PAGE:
Mallord History, Family Crest & Coats of Arms
The origins of the Mallord surname lie with the Anglo-Saxon tribes of Britain. The name Mallord began when someone in that family worked as a miller or the keeper of a mill. The surname Mallord is derived from the Old English word mylenweard. This name is common in the southern and western counties; elsewhere, the form Milner predominates. The "mill-ward" was the keeper of the mill having derived from the Middle English words "melle, mulle, and mulne."  
Early Origins of the Mallord family
The surname Mallord was first found in Derbyshire where they held a family seat from early times and their first records appeared on the early census rolls taken by the early Kings of Britain to determine the rate of taxation of their subjects.
Early History of the Mallord family
This web page shows only a small excerpt of our Mallord research. Another 81 words (6 lines of text) covering the years 1430, 1502 and 1488 are included under the topic Early Mallord History in all our PDF Extended History products and printed products wherever possible.
Mallord Spelling Variations
One relatively recent invention that did much to standardize English spelling was the printing press. However, before its invention even the most literate people recorded their names according to sound rather than spelling. The spelling variations under which the name Mallord has appeared include Milward, Milwood and others.
Early Notables of the Mallord family (pre 1700)
Another 33 words (2 lines of text) are included under the topic Early Mallord Notables in all our PDF Extended History products and printed products wherever possible.
Migration of the Mallord family to Ireland
Some of the Mallord family moved to Ireland, but this topic is not covered in this excerpt. More information about their life in Ireland is included in all our PDF Extended History products and printed products wherever possible.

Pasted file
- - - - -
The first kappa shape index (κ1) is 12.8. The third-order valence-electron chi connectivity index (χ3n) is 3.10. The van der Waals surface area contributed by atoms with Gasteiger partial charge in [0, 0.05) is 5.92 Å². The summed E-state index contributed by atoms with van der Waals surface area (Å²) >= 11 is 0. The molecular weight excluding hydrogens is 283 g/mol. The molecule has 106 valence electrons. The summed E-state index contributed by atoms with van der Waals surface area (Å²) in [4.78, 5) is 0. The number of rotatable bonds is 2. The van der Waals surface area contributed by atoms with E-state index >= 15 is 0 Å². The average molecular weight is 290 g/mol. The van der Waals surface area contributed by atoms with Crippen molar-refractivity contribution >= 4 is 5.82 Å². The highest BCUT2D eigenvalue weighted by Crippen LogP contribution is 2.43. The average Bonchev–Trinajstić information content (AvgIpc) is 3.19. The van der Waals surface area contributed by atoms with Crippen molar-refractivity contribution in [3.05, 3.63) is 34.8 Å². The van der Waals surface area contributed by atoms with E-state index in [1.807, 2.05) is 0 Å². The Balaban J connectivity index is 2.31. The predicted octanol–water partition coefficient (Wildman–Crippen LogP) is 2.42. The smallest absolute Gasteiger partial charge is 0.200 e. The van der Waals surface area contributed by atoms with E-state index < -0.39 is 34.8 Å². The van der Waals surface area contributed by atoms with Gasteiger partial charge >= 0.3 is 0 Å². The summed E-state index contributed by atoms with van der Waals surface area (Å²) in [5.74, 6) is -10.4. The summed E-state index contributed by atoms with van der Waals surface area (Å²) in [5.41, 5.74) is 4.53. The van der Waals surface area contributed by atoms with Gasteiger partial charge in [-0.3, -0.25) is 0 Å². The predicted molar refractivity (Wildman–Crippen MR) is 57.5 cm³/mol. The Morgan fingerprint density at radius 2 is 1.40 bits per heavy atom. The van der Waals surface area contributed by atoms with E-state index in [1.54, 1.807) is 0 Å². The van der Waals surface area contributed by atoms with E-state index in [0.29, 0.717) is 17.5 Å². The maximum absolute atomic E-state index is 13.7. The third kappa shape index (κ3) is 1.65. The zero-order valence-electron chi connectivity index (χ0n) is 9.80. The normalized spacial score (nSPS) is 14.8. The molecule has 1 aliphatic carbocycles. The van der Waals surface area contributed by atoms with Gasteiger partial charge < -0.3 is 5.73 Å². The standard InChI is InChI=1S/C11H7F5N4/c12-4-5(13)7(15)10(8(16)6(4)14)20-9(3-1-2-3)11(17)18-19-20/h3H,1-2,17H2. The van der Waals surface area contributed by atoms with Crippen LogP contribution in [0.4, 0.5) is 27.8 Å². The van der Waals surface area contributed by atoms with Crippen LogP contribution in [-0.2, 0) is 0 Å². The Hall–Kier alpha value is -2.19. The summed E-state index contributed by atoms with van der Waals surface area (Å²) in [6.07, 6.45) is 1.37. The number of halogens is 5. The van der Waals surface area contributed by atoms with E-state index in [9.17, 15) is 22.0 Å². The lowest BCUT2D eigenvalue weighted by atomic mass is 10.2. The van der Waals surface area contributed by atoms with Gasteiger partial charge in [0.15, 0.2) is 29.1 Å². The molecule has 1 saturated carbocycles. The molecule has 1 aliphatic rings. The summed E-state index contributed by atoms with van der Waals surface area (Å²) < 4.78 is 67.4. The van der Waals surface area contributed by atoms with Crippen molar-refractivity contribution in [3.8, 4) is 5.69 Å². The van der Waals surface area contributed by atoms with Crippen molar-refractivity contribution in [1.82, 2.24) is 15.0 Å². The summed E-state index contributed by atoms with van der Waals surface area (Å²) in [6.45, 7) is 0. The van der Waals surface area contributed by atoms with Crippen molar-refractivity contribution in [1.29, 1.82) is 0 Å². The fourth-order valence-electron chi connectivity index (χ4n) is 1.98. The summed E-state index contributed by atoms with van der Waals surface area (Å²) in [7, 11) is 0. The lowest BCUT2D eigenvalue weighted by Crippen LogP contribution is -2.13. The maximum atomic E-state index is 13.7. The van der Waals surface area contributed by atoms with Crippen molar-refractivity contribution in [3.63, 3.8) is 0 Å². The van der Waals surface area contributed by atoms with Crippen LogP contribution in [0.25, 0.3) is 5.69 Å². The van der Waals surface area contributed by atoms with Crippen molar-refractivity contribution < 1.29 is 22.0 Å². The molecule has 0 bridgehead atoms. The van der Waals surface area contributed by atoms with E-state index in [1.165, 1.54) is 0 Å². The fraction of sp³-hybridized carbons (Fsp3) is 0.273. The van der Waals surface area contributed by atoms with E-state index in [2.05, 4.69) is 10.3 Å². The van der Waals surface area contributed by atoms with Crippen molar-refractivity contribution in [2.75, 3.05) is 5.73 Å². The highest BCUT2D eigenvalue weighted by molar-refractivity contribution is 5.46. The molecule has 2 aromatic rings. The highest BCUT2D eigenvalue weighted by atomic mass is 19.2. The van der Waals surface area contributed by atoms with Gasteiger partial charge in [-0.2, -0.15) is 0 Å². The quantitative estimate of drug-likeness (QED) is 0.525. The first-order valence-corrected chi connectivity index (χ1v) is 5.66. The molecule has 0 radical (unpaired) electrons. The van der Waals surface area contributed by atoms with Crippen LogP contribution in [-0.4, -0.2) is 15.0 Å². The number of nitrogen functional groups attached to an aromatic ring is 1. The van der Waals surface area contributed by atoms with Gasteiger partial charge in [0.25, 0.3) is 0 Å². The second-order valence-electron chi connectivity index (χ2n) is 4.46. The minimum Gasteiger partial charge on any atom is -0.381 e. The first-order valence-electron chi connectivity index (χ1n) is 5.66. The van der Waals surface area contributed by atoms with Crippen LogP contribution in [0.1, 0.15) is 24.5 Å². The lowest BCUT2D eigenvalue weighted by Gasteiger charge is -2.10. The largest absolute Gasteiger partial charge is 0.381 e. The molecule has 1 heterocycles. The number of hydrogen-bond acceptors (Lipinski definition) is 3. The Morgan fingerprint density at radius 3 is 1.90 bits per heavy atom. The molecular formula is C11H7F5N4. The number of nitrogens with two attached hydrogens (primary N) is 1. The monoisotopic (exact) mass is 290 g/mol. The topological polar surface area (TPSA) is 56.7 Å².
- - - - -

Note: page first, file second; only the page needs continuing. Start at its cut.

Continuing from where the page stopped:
Mallord migration to the United States +
At this time, the shores of the New World beckoned many English families that felt that the social climate in England was oppressive and lacked opportunity for change. Thousands left England at great expense in ships that were overcrowded and full of disease. A great portion of these settlers never survived the journey and even a greater number arrived sick, starving, and without a penny. The survivors, however, were often greeted with greater opportunity than they could have experienced back home. These English settlers made significant contributions to those colonies that would eventually become the United States and Canada. An examination of early immigration records and passenger ship lists revealed that people bearing the name Mallord arrived in North America very early:
Mallord Settlers in United States in the 18th Century
- James Mallord, who landed in Virginia in 1705 
- Margaret Mallord, who arrived in Virginia in 1717 
Related Stories +
- ^ Bardsley, C.W, A Dictionary of English and Welsh Surnames: With Special American Instances. Wiltshire: Heraldry Today, 1901. Print. (ISBN 0-900455-44-6)
- ^ Lowe, Mark Anthony, Patronymica Britannica, A Dictionary of Family Names of the United Kingdom. London: John Russel Smith, 1860. Print.
- ^ Filby, P. William, Meyer, Mary K., Passenger and immigration lists index : a guide to published arrival records of about 500,000 passengers who came to the United States and Canada in the seventeenth, eighteenth, and nineteenth centuries. 1982-1985 Cumulated Supplements in Four Volumes Detroit, Mich. : Gale Research Co., 1985, Print (ISBN 0-8103-1795-8)